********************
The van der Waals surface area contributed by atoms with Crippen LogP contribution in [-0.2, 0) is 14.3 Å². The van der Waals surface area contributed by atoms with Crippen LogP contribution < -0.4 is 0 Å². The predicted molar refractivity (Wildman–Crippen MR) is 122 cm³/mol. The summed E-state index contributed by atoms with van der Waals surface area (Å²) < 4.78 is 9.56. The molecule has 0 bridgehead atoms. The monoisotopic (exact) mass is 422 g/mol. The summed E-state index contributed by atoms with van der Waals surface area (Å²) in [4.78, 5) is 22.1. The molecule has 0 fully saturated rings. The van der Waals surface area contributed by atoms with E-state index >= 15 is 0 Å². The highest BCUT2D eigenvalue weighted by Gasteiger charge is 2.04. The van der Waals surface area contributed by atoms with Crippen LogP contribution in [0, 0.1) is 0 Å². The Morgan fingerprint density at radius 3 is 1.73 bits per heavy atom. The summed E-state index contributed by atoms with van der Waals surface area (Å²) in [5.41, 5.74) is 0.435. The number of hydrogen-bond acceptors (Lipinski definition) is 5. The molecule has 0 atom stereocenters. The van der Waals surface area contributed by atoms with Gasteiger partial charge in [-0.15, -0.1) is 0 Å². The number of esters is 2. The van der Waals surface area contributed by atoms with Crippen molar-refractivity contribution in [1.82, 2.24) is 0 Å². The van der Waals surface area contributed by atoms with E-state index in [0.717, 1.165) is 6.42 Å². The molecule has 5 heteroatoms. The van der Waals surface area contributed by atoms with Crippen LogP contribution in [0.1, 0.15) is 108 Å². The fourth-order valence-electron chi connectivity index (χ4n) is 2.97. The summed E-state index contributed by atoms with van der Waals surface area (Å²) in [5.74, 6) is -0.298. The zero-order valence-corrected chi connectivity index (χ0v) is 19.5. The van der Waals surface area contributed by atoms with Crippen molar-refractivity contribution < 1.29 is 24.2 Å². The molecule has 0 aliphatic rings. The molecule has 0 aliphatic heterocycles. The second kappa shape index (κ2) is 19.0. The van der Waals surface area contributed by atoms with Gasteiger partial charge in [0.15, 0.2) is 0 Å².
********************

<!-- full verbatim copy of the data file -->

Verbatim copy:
The van der Waals surface area contributed by atoms with Crippen LogP contribution in [-0.2, 0) is 14.3 Å². The van der Waals surface area contributed by atoms with Crippen LogP contribution < -0.4 is 0 Å². The predicted molar refractivity (Wildman–Crippen MR) is 122 cm³/mol. The summed E-state index contributed by atoms with van der Waals surface area (Å²) < 4.78 is 9.56. The molecule has 0 bridgehead atoms. The monoisotopic (exact) mass is 422 g/mol. The summed E-state index contributed by atoms with van der Waals surface area (Å²) in [4.78, 5) is 22.1. The molecule has 0 fully saturated rings. The van der Waals surface area contributed by atoms with E-state index >= 15 is 0 Å². The highest BCUT2D eigenvalue weighted by Gasteiger charge is 2.04. The van der Waals surface area contributed by atoms with Crippen LogP contribution in [0, 0.1) is 0 Å². The Morgan fingerprint density at radius 3 is 1.73 bits per heavy atom. The summed E-state index contributed by atoms with van der Waals surface area (Å²) in [5.41, 5.74) is 0.435. The number of hydrogen-bond acceptors (Lipinski definition) is 5. The molecule has 0 atom stereocenters. The van der Waals surface area contributed by atoms with Gasteiger partial charge in [-0.15, -0.1) is 0 Å². The number of esters is 2. The van der Waals surface area contributed by atoms with Crippen molar-refractivity contribution in [1.82, 2.24) is 0 Å². The van der Waals surface area contributed by atoms with E-state index in [0.717, 1.165) is 6.42 Å². The molecule has 5 heteroatoms. The van der Waals surface area contributed by atoms with Crippen LogP contribution in [0.1, 0.15) is 108 Å². The fourth-order valence-electron chi connectivity index (χ4n) is 2.97. The summed E-state index contributed by atoms with van der Waals surface area (Å²) in [5.74, 6) is -0.298. The zero-order valence-corrected chi connectivity index (χ0v) is 19.5. The van der Waals surface area contributed by atoms with Crippen molar-refractivity contribution < 1.29 is 24.2 Å². The molecule has 0 aliphatic rings. The molecule has 0 aliphatic heterocycles. The second kappa shape index (κ2) is 19.0. The van der Waals surface area contributed by atoms with Gasteiger partial charge in [0.15, 0.2) is 0 Å².